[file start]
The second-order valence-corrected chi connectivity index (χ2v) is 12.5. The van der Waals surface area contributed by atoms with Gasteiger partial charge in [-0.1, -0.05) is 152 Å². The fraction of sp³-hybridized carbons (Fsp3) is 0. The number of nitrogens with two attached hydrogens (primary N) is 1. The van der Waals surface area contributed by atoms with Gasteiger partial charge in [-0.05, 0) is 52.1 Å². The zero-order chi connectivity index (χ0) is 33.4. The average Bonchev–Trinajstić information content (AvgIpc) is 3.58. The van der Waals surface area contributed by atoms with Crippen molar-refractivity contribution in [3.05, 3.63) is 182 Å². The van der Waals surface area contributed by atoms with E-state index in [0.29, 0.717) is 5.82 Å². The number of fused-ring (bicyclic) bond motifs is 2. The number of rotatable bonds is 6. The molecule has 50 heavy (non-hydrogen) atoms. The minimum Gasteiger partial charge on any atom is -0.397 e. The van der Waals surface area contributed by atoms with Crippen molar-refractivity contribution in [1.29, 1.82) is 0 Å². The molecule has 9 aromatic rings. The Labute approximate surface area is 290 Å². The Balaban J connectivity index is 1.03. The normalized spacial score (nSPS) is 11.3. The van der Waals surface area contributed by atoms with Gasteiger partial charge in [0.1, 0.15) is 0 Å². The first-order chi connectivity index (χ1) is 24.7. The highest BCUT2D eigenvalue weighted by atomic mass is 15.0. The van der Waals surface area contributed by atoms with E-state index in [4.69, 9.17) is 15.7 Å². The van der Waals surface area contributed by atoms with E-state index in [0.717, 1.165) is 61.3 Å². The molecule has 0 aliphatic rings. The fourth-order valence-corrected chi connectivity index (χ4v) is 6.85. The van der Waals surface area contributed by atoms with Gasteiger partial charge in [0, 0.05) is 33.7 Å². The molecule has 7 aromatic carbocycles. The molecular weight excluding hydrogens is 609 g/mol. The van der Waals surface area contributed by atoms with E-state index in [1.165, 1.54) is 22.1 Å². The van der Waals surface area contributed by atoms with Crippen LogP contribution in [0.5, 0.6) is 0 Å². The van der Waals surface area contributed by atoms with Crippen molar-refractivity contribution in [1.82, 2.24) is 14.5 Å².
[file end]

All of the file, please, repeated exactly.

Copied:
The second-order valence-corrected chi connectivity index (χ2v) is 12.5. The van der Waals surface area contributed by atoms with Gasteiger partial charge in [-0.1, -0.05) is 152 Å². The fraction of sp³-hybridized carbons (Fsp3) is 0. The number of nitrogens with two attached hydrogens (primary N) is 1. The van der Waals surface area contributed by atoms with Gasteiger partial charge in [-0.05, 0) is 52.1 Å². The zero-order chi connectivity index (χ0) is 33.4. The average Bonchev–Trinajstić information content (AvgIpc) is 3.58. The van der Waals surface area contributed by atoms with Crippen molar-refractivity contribution in [3.05, 3.63) is 182 Å². The van der Waals surface area contributed by atoms with E-state index in [0.29, 0.717) is 5.82 Å². The number of fused-ring (bicyclic) bond motifs is 2. The number of rotatable bonds is 6. The molecule has 50 heavy (non-hydrogen) atoms. The minimum Gasteiger partial charge on any atom is -0.397 e. The van der Waals surface area contributed by atoms with Crippen molar-refractivity contribution in [1.29, 1.82) is 0 Å². The molecule has 9 aromatic rings. The Labute approximate surface area is 290 Å². The Balaban J connectivity index is 1.03. The normalized spacial score (nSPS) is 11.3. The van der Waals surface area contributed by atoms with Gasteiger partial charge in [0.1, 0.15) is 0 Å². The first-order chi connectivity index (χ1) is 24.7. The highest BCUT2D eigenvalue weighted by atomic mass is 15.0. The van der Waals surface area contributed by atoms with E-state index in [4.69, 9.17) is 15.7 Å². The van der Waals surface area contributed by atoms with E-state index in [0.717, 1.165) is 61.3 Å². The molecule has 0 aliphatic rings. The fourth-order valence-corrected chi connectivity index (χ4v) is 6.85. The van der Waals surface area contributed by atoms with Gasteiger partial charge in [0, 0.05) is 33.7 Å². The molecule has 7 aromatic carbocycles. The molecular weight excluding hydrogens is 609 g/mol. The van der Waals surface area contributed by atoms with E-state index in [1.165, 1.54) is 22.1 Å². The van der Waals surface area contributed by atoms with Crippen LogP contribution in [0.5, 0.6) is 0 Å². The van der Waals surface area contributed by atoms with Crippen molar-refractivity contribution in [1.82, 2.24) is 14.5 Å².